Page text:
I recognize the cabin the moment I enter it.  It is the place in which I spent so many long hours after our abduction from Healthful House, and in which I was confined until well out at sea off Pamlico Sound.

It is evident that Thomas Roch has been placed in a similar compartment.

A loud noise is heard, the banging of the lid as it closes, and the tug begins to sink as the water is admitted to the tanks.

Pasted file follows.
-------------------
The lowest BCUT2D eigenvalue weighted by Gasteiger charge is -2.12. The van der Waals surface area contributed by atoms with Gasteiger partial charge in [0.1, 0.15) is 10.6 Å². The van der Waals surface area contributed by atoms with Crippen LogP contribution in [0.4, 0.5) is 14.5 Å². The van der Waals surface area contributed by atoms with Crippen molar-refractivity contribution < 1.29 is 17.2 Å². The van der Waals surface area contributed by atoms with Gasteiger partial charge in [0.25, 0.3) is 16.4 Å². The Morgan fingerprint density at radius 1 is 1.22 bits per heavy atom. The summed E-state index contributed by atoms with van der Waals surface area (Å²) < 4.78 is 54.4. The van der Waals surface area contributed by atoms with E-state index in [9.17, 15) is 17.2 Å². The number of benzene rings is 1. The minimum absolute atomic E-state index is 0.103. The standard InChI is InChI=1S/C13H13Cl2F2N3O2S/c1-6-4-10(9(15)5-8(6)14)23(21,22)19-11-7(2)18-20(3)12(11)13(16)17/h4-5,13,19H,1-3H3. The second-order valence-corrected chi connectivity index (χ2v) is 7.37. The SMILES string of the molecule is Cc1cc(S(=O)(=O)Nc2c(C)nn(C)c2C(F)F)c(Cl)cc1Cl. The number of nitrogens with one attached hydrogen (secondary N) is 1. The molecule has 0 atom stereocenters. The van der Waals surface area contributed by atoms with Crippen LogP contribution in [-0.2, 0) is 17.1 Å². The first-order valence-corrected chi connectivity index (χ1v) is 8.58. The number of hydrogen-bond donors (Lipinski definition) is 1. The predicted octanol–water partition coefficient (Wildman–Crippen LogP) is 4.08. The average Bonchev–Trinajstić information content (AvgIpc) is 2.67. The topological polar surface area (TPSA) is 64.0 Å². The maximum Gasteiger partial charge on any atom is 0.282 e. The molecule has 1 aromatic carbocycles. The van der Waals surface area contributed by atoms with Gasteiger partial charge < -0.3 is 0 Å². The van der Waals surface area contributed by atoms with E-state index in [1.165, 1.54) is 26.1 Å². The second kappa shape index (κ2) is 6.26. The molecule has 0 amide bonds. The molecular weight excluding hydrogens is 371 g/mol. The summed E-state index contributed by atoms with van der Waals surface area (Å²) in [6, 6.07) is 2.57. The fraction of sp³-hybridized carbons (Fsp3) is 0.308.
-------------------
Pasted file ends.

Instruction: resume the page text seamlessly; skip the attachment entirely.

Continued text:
This movement is succeeded by another ­a movement that impels the boat through the water.

Three minutes later it stops, and I feel that we are rising to the surface again.

Another noise made by the lid being raised.

The door of my cabin opens, and I rush out and clamber on to the platform.

I look around and find that the tug has penetrated to the interior of Back Cup mountain.

This is the mysterious retreat where Count d’Artigas lives with his companions ­out of the world, so to speak.